Trial Opens of 'Pharmacological Chaperone' in Pompe Disease

Enrollment is open for a trial of AT2220, a drug designed to enhance the effects of enzyme replacement therapy in people with acid maltase deficiency

Article Highlights:
  • On June 26, 2012, Amicus Therapeutics reported encouraging preliminary results from this trial, which remains open.
  • In early 2012, MDA began supporting a different study of AT2220 through Eric Sjoberg at Amicus.
  • Amicus Therapeutics is testing the small-molecule drug AT2220 in a phase 2 clinical trial in Pompe disease (acid maltase deficiency).
  • AT2220 is designed to be co-administered with the enzyme replacement therapies Myozyme or Lumizyme.
  • The trial will enroll 16 people who currently are receiving enzyme replacement therapy.
by Amy Madsen on December 19, 2011 - 1:10pm

Update (June 27, 2012): Amicus Therapeutics announced June 26, 2012, that preliminary results are encouraging from this phase 2 trial of AT2220 with enzyme replacement therapy for Pompe disease. For details, see the company's press release. The trial remains open. In early 2012, MDA began supporting Eric Sjoberg at Amicus to study whether or not AT2220 can mitigate the immune response sometimes associated with enzyme replacement therapy in Pompe disease.

Trial Opens of 'Pharmacological Chaperone' in Pompe Disease, initially posted Dec. 19, 2011

The biopharmaceutical company Amicus Therapeutics is testing its experimental drug AT2220 in combination with enzyme replacement therapy in people with Pompe deficiency (acid maltase disease, or AMD).

Enzyme replacement therapies (ERT) for Pompe disease are Myozyme (for infants) and Lumizyme (for late-onset Pompe), both of which work by replacing the acid maltase enzyme deficient in people with the disease.

AT2220 is a small-molecule pharmacological chaperone, a type of drug that modifies the effects of a protein. In this case, the chaperone is designed to enhance the effects of ERT.

It’s hoped that AT2220 will prevent a loss of activity of ERT in the bloodstream, increase the uptake of the replacement enzyme by tissues and improve the ability of the enzyme to do its job.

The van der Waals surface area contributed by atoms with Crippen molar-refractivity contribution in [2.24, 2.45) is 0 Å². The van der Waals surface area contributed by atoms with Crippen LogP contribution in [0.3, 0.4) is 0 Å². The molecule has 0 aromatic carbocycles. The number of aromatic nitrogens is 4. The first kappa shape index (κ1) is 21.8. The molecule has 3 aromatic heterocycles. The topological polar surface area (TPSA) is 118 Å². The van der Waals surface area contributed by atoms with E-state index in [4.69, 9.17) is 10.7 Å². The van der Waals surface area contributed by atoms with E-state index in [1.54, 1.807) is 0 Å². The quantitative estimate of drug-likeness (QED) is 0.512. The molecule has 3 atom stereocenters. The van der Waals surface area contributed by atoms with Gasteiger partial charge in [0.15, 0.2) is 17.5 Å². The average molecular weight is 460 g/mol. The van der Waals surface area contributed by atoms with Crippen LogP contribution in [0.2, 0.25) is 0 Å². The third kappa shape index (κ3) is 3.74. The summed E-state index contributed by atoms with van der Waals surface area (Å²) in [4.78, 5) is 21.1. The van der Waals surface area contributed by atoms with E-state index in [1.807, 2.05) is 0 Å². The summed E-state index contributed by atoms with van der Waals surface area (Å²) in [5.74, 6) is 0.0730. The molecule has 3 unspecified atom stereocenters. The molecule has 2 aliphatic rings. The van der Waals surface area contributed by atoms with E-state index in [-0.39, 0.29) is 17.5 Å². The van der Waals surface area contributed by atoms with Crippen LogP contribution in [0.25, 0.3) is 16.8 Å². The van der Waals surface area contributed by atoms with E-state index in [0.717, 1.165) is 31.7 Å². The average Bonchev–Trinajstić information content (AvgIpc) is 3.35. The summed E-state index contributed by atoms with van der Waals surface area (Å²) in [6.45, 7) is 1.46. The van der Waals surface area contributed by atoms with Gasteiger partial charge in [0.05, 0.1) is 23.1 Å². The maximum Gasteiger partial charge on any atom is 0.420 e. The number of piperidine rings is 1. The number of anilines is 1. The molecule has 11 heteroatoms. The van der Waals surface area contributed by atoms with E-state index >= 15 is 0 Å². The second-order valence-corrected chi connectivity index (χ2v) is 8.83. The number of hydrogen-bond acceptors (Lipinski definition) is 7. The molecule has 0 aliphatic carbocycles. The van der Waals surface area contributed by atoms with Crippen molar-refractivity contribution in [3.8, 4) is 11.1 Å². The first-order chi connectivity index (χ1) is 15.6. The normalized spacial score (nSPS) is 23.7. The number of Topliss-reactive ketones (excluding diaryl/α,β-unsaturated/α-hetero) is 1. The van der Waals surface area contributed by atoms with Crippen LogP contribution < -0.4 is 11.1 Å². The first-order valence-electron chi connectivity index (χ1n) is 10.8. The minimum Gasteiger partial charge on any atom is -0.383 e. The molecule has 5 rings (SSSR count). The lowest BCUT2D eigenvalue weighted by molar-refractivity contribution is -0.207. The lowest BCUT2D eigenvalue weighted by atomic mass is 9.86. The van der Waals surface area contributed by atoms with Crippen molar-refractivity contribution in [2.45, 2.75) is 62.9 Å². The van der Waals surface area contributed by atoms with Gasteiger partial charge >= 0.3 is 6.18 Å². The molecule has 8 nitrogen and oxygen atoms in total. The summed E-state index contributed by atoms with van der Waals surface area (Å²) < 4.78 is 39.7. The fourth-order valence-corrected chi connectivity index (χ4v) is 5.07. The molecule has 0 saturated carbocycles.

About the trial

The phase 2 trial is designed to determine whether AT2220 is safe when co-administered with ERT. Investigators also will study AT2220’s pharmacokinetic profile (the effects the body has on the drug).

Approximately 16 trial participants will be divided into four groups; each group will be assigned one of four dose levels of AT2220.

Participants will receive a single oral dose of AT2220 one hour prior to a regularly scheduled ERT infusion. During the infusion, study investigators will monitor enzyme levels and activity in the blood.

Muscle biopsies will be performed seven days after each infusion so that measurements can be made of ERT activity and levels of AT2220 in the tissue. (Biopsies will be obtained by the core-needle biopsy method, a less invasive procedure than an open-muscle biopsy.)

Amicus announced Dec. 1, 2011, that the trial had commenced with "the initial infusion of the first subject."

Enrollment for the trial is ongoing. Prospective participants must have a definitive diagnosis of Pompe disease, have been on a stable ERT regimen for at least three months prior to enrollment and meet other trial criteria.

Study sites are located in Arizona, California, Florida, Georgia, Kansas, Montana, North Carolina, Ohio and Virginia as well as in Canada, France and the United Kingdom. 

To participate in the AT2220 trial (AT2220-Study 010)

For details and contact information visit, or see Drug-Drug Interaction Study. You also can enter NCT1380743 into the search box at, call the patient hotline at 855-POMPE-33 (855-766-7333), or email inquiries to

About Clinical Trials

About clinical trials

A clinical trial is a test, in humans, of an experimental treatment. Although it's possible that benefit may be derived from participating in a clinical trial, it's also possible that no benefit, or even harm, may occur.

MDA has no ability to influence who is chosen to participate in a clinical trial.

To learn more, see Understanding Clinical Trials and Being a Co-Adventurer, which is about neuromuscular disease clinical trials. To see a continuously updated database of clinical trials, go to

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